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Install on AWS EKS Fargate

Overview

Amazon Elastic Kubernetes Service (Amazon EKS) is a managed service that you can use to run Kubernetes on AWS without needing to install, operate, and maintain your own Kubernetes control plane.

AWS Fargate is a serverless compute engine for containers. It provides on-demand, right-sized compute capacity for containerized applications. With AWS Fargate, customers can run their containers without having to provision, manage, or scale virtual machines. AWS Fargate is supported with ECS and EKS.

Amazon EKS integrates Kubernetes with AWS Fargate by using controllers that are built by AWS using the upstream, extensible model provided by Kubernetes. These controllers run as part of the Amazon EKS managed Kubernetes control plane and are responsible for scheduling native Kubernetes pods onto Fargate.

You can install Lacework agent v4.3 and later to secure and monitor applications running in EKS Fargate.

EKS Fargate is Kubernetes-centric. It does not have the concept of tasks like in ECS Fargate. A task is replaced by a pod and a pod is defined in a manifest and deployed to EKS Fargate the same way a pod is deployed in Kubernetes.

Install the Agent Using EKS Fargate

You can install the agent using EKS Fargate in the following ways:

  • Embedded in the application.
  • As a sidecar injected in the application pod to be deployed in EKS Fargate. The sidecar will be used as an init container. Its purpose is to share a volume with the application container and copy the agent binary and setup script to the shared volume.

EKS Fargate does not support Daemonset. So, the only way to monitor an application running on Fargate is by embedding the agent in the application at image build time or by injecting a sidecar into the pod.

Your application container must have the ca-certificates package (or equivalent global root certificate store) in order to reach Lacework APIs. As of 2021, the root certificate used by lacework is Go Daddy Root Certificate Authority - G2.

note

If your EKS cluster is not purely Fargate, but is instead a mix of EC2 instances and Fargate, deploy Lacework agent as a daemonset on the EC2 nodes and use the deployment options described in this document for Fargate workload.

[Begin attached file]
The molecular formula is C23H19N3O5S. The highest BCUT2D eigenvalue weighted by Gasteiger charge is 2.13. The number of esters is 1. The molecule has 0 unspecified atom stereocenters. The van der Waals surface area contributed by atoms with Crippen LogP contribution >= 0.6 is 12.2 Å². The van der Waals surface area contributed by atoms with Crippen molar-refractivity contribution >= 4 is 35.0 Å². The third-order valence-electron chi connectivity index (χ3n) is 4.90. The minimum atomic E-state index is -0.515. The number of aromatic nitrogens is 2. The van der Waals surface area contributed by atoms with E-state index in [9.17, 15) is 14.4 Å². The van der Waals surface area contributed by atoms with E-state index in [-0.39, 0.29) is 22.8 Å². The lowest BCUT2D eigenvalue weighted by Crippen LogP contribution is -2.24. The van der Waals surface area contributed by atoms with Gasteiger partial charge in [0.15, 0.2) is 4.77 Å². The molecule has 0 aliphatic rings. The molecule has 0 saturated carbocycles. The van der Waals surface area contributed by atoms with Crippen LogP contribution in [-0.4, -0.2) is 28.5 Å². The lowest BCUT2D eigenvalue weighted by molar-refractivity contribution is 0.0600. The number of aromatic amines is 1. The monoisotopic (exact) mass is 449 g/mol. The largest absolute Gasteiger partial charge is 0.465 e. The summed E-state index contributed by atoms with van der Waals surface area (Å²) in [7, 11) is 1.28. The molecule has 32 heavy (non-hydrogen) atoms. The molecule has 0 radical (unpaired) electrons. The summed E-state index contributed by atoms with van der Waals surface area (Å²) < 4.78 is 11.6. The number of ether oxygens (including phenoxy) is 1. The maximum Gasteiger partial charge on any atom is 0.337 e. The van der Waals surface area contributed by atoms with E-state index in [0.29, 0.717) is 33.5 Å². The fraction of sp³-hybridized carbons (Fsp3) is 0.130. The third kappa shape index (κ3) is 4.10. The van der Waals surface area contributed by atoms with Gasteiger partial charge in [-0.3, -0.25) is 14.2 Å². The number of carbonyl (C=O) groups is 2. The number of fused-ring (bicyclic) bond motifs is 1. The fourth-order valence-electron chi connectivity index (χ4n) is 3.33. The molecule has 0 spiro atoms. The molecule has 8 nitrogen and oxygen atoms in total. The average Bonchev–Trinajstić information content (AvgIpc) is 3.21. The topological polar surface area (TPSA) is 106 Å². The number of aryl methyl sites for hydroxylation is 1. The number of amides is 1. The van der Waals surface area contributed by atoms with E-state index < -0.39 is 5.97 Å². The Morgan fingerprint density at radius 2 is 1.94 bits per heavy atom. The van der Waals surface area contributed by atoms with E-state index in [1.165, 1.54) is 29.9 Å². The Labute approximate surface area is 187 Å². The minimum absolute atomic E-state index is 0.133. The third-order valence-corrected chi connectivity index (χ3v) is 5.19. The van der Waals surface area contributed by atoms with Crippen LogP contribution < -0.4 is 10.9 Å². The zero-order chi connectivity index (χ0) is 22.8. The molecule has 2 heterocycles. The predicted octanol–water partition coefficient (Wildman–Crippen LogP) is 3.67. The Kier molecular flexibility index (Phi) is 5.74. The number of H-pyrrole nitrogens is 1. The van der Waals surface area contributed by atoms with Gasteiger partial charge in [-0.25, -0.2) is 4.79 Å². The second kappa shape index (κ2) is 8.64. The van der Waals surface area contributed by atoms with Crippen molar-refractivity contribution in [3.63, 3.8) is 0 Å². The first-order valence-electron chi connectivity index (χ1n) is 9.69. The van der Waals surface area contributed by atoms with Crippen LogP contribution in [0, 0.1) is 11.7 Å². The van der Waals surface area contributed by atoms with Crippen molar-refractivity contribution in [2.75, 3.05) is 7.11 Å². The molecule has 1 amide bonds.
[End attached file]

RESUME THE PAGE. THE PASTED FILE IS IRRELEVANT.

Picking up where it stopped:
Required Pod Settings

Environment Variables

For the agent to detect that it is running in EKS Fargate, the following environment variable must be set in the pod specification file under the application container:

LW_EXECUTION_ENV = “EKS_FARGATE”

For the agent to talk to the API server and request information about the pod, the EKS node name must be injected into the application container through the environment variable LW_KUBERNETES_NODENAME. If this variable is missing, the agent will fail to report container information.

- name: LW_KUBERNETES_NODENAME
valueFrom:
fieldRef:
apiVersion: v1
fieldPath: spec.nodeName

Shared Process Namespace

For the agent to see all processes that are running in other containers that are part of the same pod, the pod specification must have the parameter **shareProcessNamespace** set to **true** in the pod’s YAML file. Without sharing the PID namespace, the agent cannot attribute connections to processes correctly.

The network namespace is shared between all containers in the same pod, so the agent will be able to see all traffic initiated and terminated in the pod.

It is important to understand the implications of sharing the process namespace. See Limitations for more information.

RBAC Rules

To provide the appropriate permissions for the agents to list pods and containers, you must add the following RBAC rules to the EKS cluster. Ensure that you define a service account with a ClusterRole and ClusterRoleBinding. The details for RBAC rules are as follows:

apiVersion: rbac.authorization.k8s.io/v1
kind: ClusterRole
metadata:
name: YourRoleName
rules:
- apiGroups:
- ""
resources:
- nodes
- pods
- nodes/metrics
- nodes/spec
- nodes/stats
- nodes/proxy
- nodes/pods
- nodes/healthz
verbs:
- get
- list
---
apiVersion: rbac.authorization.k8s.io/v1
kind: ClusterRoleBinding
metadata:
name: YourBindingName
roleRef:
apiGroup: rbac.authorization.k8s.io
kind: ClusterRole
name: YourRoleName
subjects:
- kind: ServiceAccount
name: YourServiceAccountName
namespace: FargateNamespace
---
apiVersion: v1
kind: ServiceAccount
metadata: